Hassan Does Manhattan - Ten years ago, America was overextended in the Middle East — mired in Iraq and Afghanistan and vulnerable to covert attacks by Iran and its allies. Today, Iran’s regime is overextended, expending men and money and energy every day to keep the Syrian regime alive, Hezbollah on its feet in Lebanon and its allies fortified in Iraq and Afghanistan.
I HAD the chance this past week to take part in two press meetings with Iran’s
new president, Hassan Rouhani, and they left me with several distinct
1) He’s not here by accident. That is, this Iranian
charm offensive is not because Rouhani, unlike his predecessor, went to charm
school. Powerful domestic pressures have driven him here. 2) We are finally
going to see a serious, face-to-face negotiation between top Iranian and
American diplomats over Iran’s nuclear program. 3) I have no clue and would not
dare predict whether these negotiations will lead to a peaceful resolution of
the Iranian nuclear crisis. 4) The fact that we’re now going to see serious
negotiations raises the stakes considerably. It means that if talks fail,
President Obama will face a real choice between military action and permanent
sanctions that could help turn Iran into a giant failed state. 5) Pray that
option 2 succeeds.
Let’s go through these. Think about Iran’s recent
election that brought Rouhani to the presidency. Iran’s Guardian Council
approved only eight candidates, and two dropped out before the balloting. All
were considered “safe” from the regime’s point of view — no authentic liberals —
but as the election approached, it became clear that Rouhani was a bit more
liberal than the others. So Iranians had a choice: Mr. Black, Mr. Black, Mr.
Black, Mr. Black, Mr. Black or Mr. Gray. And guess what happened?
On June 14, Mr. Gray, Hassan Rouhani, won by a
landslide, garnering nearly 51 percent of the votes, with the second place
finisher, the mayor of Tehran, getting about 16 percent. Clearly, many Iranians
are fed up and used the sliver of openness they had to stampede toward the most
liberal candidate. Again, Iranians have now had enough democracy to know they
want more of it, and they’ve had enough Islamic ideology and sanctions to know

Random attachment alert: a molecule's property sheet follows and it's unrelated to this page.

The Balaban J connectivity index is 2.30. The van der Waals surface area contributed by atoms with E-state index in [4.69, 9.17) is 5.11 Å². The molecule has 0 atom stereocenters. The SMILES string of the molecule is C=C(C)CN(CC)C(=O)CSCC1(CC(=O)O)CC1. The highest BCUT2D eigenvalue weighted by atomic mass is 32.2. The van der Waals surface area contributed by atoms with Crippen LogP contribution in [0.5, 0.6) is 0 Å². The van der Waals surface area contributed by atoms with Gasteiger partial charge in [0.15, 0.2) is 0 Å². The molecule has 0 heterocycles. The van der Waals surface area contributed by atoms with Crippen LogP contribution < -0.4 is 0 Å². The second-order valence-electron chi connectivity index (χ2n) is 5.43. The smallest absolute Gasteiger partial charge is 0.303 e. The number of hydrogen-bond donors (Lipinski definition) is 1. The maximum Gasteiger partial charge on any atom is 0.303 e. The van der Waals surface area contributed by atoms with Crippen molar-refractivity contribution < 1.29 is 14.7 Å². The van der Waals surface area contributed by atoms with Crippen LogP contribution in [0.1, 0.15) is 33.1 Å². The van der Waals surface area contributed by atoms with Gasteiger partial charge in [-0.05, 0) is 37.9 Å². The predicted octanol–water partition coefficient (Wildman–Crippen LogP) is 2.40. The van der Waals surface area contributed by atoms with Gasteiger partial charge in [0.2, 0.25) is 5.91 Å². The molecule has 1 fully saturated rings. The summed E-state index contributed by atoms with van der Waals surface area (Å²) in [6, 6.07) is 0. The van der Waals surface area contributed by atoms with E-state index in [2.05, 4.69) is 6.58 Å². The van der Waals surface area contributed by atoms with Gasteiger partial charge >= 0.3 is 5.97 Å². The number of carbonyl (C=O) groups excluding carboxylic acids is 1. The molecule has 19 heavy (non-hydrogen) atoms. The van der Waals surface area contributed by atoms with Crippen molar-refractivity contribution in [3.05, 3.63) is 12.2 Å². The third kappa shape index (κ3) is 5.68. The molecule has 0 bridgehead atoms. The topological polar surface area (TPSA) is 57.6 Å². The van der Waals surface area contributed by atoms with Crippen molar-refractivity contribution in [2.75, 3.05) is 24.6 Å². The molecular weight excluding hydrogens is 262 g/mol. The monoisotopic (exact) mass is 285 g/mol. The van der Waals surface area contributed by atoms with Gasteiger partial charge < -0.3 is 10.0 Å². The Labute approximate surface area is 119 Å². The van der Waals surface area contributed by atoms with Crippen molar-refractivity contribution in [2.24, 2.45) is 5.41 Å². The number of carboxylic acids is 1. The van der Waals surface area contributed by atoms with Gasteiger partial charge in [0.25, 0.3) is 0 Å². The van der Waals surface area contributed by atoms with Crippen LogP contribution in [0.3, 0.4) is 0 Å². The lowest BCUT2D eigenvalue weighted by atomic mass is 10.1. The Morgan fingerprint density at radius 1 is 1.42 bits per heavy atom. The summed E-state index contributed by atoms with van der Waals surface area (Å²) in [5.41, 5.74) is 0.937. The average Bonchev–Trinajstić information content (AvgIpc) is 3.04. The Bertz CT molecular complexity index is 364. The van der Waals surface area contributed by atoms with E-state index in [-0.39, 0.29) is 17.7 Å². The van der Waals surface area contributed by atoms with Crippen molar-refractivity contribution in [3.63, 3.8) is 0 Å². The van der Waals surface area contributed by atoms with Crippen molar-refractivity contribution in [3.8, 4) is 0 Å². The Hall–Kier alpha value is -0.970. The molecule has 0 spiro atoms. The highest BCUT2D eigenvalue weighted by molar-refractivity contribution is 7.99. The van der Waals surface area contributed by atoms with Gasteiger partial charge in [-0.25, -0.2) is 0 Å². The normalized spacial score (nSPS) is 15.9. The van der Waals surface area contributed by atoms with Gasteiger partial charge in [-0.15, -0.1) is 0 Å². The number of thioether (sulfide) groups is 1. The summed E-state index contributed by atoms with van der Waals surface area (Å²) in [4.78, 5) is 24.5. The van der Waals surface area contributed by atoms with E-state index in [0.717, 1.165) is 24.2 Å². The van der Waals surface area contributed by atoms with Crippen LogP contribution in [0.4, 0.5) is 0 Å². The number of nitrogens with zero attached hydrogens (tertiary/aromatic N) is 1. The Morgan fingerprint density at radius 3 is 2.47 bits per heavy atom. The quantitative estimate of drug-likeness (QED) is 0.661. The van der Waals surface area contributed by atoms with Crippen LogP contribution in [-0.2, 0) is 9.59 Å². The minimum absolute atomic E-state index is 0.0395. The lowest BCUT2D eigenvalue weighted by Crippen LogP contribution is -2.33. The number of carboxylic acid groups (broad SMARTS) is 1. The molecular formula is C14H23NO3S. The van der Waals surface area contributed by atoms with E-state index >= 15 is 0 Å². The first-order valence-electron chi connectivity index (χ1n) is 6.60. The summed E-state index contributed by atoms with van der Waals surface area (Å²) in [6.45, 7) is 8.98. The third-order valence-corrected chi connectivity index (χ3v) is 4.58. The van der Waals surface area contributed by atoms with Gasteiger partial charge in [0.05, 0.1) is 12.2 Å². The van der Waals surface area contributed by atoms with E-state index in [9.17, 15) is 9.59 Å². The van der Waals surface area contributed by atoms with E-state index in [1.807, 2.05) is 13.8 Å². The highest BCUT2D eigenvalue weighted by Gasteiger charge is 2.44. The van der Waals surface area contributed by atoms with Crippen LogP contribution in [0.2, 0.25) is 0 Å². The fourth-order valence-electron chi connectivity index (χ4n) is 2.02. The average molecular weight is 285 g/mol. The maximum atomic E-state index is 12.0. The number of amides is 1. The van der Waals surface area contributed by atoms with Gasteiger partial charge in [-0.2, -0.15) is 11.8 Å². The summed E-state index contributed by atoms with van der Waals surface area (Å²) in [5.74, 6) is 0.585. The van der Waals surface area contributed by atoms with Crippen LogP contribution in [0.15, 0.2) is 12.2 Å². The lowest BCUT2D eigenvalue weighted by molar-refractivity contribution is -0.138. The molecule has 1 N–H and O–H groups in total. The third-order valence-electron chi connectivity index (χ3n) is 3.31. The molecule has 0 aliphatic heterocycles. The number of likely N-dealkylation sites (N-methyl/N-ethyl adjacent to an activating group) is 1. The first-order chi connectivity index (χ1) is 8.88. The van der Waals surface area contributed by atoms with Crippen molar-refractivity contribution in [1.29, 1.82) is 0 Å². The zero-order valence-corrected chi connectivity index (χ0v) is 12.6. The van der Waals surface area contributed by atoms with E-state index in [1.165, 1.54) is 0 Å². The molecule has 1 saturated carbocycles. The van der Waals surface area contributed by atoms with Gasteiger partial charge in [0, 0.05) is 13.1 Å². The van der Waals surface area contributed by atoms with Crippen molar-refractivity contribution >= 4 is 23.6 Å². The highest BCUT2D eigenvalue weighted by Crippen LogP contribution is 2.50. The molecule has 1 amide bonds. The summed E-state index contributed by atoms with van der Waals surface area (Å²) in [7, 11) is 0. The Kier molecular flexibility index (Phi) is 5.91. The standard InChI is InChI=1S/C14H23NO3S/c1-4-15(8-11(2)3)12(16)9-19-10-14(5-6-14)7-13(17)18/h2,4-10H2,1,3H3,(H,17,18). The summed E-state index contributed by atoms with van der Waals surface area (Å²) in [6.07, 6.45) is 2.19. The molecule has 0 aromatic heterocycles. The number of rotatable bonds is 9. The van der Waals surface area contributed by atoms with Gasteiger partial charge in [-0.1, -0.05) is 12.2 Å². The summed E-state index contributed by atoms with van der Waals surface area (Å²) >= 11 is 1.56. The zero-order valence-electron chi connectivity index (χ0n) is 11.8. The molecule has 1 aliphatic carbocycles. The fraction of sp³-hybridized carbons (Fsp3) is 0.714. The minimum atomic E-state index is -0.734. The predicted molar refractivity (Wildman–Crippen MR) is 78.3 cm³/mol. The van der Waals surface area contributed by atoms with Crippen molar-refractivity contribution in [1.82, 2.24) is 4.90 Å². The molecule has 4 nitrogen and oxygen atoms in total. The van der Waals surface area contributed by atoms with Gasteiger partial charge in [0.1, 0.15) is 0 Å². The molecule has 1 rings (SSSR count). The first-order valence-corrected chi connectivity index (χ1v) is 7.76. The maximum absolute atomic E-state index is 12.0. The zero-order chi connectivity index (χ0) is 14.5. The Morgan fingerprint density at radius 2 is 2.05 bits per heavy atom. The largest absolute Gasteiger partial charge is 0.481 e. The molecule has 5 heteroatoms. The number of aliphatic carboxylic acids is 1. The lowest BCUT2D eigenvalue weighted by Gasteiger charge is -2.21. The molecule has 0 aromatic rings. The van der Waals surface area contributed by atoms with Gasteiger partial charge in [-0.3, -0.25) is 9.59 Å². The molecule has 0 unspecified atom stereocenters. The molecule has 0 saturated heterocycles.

they want less of them.
I am not alone in that view. The Iranian rial, which
had lost some two-thirds of its value in the past two years of sanctions, shot
up after Rouhani’s election, and Iran’s stock exchange rose 7 percent, on hopes
that the new president would negotiate a nuclear deal to end the sanctions. In a
country with rampant unemployment and nearly 30 percent inflation, is this any
No, Iran’s supreme leader, Ayatollah Ali Khamenei, did
not allow Rouhani to run and win and start negotiations by accident. The power
struggle in Iran is no longer just between the Revolutionary Guards, with their
vast business network and illegal ports that they use to break the sanctions and
enrich themselves, and the more pragmatic clerics. The Iranian silent majority
is now empowered and is in this story, and Rouhani’s charm offensive was
dictated as much by them as by the supreme leader.
I had a chat with Rouhani’s very sharp chief of staff,
Mohammad Nahavandian, and asked about his background. He is an economist, earned
his Ph.D. at George Washington University, and recently led the Iran Chamber of
Commerce and Iran’s negotiating team to join the World Trade Organization. He’s
Rouhani’s closest aide. Interesting.
To put it another way, Rouhani is here because Iran’s
regime is both overextended and underintegrated.
Ten years ago, America was overextended in the Middle
East — mired in Iraq and Afghanistan and vulnerable to covert attacks by Iran
and its allies. Today, Iran’s regime is overextended, expending men and money
and energy every day to keep the Syrian regime alive, Hezbollah on its feet in
Lebanon and its allies fortified in Iraq and Afghanistan. But while the regime
is overextended, Iranians under age 30 — some 60 percent of the population —
feel underintegrated with the rest of the world. They want to be able to study,
work and travel in — and listen to music, read books and watch films from — the
rest of the world. That means lifting sanctions.
The fact that Rouhani could not shake President
Obama’s hand (they did speak by phone, in the end) because he feared a photo-op
would be used against him by hard-line Revolutionary Guards back home — before
he had gains to show for it — tells us how hard it will be to reach the only
kind of nuclear deal Obama can sign on to. That is one that affirms Iran’s right
to produce fuel for civilian nuclear power, but with a nuclear enrichment
infrastructure small enough, and international oversight and safeguards
stringent enough, that a quick breakout to a bomb would be impossible.
Geopolitics is all about leverage: who’s got it and
who doesn’t. Today, the negotiating table is tilted our way. That is to Obama’s
credit. We should offer Iranians a deal that accedes to their desire for
civilian nuclear power and thus affirms their scientific prowess — remember that
Iran’s 1979 revolution was as much a nationalist rebellion against a regime
installed by the West as a religious revolution, so having a nuclear program has
broad nationalist appeal there — while insisting on a foolproof inspection
regime. We can accept that deal, but can they? I don’t know. But if we put it on
the table and make it public, so the Iranian people also get a vote — not just
the pragmatists and hard-liners in the regime — you’ll see some real politics
break out there, and it won’t merely be about the quality of Iran’s nuclear
program but about the quality of life in Iran.